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October 2006
November 2006

2006-10-09 »

Making banking fun, round 1

It turns out that other than so-called "business logic," there isn't much to business software. It's all the same stuff: a database connection, forms, fields, buttons, some daily/weekly/monthly batch operations, and the dreaded Reports.

Over and over again.

What's interesting - and interesting is the first step on our way to fun - is the process of converting fluffy human requirements into usable software. Many programmers doing business software aren't quite up to the level of programmers doing other kinds of software, but also interestingly, you don't get a lot of cross pollination between groups. Things just start getting done a particular way, and they keep getting done that way, and nobody really thinks twice until and you get these funny "programmer cliques" that believe totally different things and don't really talk to each other. You know, the Oracle types don't have much respect for the MySQL types, and vice versa, and they'll never resolve their differences because, well, they don't really care enough to bother.

Now I've gone and switched cliques - from operating systems to financial software, of all things - and what I learned is that both groups have plenty they can learn from the others.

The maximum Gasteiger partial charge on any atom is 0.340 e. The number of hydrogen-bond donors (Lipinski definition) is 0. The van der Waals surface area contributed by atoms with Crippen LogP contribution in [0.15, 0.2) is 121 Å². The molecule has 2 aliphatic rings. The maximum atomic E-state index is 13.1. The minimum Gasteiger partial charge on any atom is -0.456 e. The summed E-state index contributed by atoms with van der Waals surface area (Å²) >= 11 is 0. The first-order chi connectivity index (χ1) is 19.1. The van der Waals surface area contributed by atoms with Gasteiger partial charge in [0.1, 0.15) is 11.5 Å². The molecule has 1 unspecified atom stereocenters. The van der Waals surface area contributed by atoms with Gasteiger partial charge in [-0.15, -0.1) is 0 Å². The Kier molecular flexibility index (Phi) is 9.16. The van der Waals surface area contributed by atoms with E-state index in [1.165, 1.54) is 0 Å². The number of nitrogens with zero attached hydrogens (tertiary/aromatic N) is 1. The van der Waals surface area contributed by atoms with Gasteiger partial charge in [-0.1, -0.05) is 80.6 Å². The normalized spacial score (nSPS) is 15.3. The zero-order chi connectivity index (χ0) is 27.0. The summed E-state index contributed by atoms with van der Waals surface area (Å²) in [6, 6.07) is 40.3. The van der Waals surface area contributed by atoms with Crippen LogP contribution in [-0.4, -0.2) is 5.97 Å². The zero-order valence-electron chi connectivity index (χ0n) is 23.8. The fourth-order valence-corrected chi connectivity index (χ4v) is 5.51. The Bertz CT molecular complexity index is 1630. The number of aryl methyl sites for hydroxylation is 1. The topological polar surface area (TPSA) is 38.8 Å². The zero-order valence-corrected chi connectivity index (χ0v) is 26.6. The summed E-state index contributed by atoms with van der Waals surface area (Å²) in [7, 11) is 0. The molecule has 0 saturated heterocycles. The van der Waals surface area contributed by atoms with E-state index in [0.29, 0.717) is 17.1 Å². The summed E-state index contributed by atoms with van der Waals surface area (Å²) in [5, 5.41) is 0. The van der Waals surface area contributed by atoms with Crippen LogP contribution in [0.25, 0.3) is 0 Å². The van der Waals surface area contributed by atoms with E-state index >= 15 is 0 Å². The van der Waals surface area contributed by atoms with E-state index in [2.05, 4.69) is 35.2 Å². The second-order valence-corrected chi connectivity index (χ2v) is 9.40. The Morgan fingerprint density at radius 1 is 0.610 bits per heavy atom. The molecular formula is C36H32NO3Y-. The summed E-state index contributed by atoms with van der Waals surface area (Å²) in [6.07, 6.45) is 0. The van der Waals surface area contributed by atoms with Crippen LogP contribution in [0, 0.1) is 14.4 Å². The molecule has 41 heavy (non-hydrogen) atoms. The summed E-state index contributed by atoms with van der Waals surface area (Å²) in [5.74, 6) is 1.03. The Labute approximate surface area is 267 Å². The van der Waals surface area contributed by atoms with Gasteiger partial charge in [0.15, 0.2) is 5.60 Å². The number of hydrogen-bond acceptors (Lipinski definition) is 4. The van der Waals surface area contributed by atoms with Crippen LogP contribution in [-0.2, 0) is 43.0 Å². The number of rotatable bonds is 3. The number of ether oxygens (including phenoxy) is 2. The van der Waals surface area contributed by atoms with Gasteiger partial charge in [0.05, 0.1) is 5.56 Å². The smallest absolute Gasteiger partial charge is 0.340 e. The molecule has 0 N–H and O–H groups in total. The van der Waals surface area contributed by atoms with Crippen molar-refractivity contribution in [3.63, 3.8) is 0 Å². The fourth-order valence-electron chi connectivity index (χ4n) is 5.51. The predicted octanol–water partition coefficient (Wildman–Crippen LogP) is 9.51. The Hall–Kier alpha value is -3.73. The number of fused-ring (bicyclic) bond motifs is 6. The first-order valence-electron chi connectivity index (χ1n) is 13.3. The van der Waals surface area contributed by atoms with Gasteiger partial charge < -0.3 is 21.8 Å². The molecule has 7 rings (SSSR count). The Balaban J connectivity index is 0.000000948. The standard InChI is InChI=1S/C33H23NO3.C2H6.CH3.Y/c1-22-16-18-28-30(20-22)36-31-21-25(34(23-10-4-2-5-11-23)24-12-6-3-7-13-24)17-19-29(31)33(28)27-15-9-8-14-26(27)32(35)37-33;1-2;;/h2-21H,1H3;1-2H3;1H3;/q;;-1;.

One thing I learned is that there's a huge, tangible, visible difference between a company that understands business (and software is secondary) and a company that understands software (and business is secondary). Software companies do an awful lot of silly things that just don't make basic business sense. I don't mean any particular company here - they're almost all pretty clueless. Me too, for now. But it can be tough not to be clueless when you don't even know what clueless is, and worse, you've isolated yourself from the people who do know.

Now turn it around. People with business sense tend to be profitable, which is a good start. But they don't know that much about advanced software development, and silly things happen and time gets wasted, and they don't know that those things are totally avoidable. The smart ones, though, are willing to learn. Great software is an amplifier for a great business model, and the two put together is how you can get a really great company. This is straight out of Good to Great, of course. Go figure.

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